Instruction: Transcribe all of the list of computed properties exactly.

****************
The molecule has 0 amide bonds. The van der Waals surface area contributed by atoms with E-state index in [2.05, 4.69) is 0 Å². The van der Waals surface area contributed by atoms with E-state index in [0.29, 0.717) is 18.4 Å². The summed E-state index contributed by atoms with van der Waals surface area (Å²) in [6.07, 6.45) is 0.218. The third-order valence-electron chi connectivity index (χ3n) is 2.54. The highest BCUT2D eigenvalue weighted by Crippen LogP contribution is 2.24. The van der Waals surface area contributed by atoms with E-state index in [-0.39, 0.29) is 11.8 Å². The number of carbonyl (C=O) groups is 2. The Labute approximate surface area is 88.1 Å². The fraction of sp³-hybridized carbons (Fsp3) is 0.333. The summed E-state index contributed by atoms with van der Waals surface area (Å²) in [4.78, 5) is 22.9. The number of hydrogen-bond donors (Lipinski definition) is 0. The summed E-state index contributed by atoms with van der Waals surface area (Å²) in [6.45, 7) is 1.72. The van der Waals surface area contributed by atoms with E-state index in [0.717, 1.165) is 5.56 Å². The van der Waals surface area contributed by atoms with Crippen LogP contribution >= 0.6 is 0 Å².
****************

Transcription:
The molecule has 0 amide bonds. The van der Waals surface area contributed by atoms with E-state index in [2.05, 4.69) is 0 Å². The van der Waals surface area contributed by atoms with E-state index in [0.29, 0.717) is 18.4 Å². The summed E-state index contributed by atoms with van der Waals surface area (Å²) in [6.07, 6.45) is 0.218. The third-order valence-electron chi connectivity index (χ3n) is 2.54. The highest BCUT2D eigenvalue weighted by Crippen LogP contribution is 2.24. The van der Waals surface area contributed by atoms with E-state index in [-0.39, 0.29) is 11.8 Å². The number of carbonyl (C=O) groups is 2. The Labute approximate surface area is 88.1 Å². The fraction of sp³-hybridized carbons (Fsp3) is 0.333. The summed E-state index contributed by atoms with van der Waals surface area (Å²) in [4.78, 5) is 22.9. The number of hydrogen-bond donors (Lipinski definition) is 0. The summed E-state index contributed by atoms with van der Waals surface area (Å²) in [6.45, 7) is 1.72. The van der Waals surface area contributed by atoms with E-state index in [0.717, 1.165) is 5.56 Å². The van der Waals surface area contributed by atoms with Crippen LogP contribution >= 0.6 is 0 Å².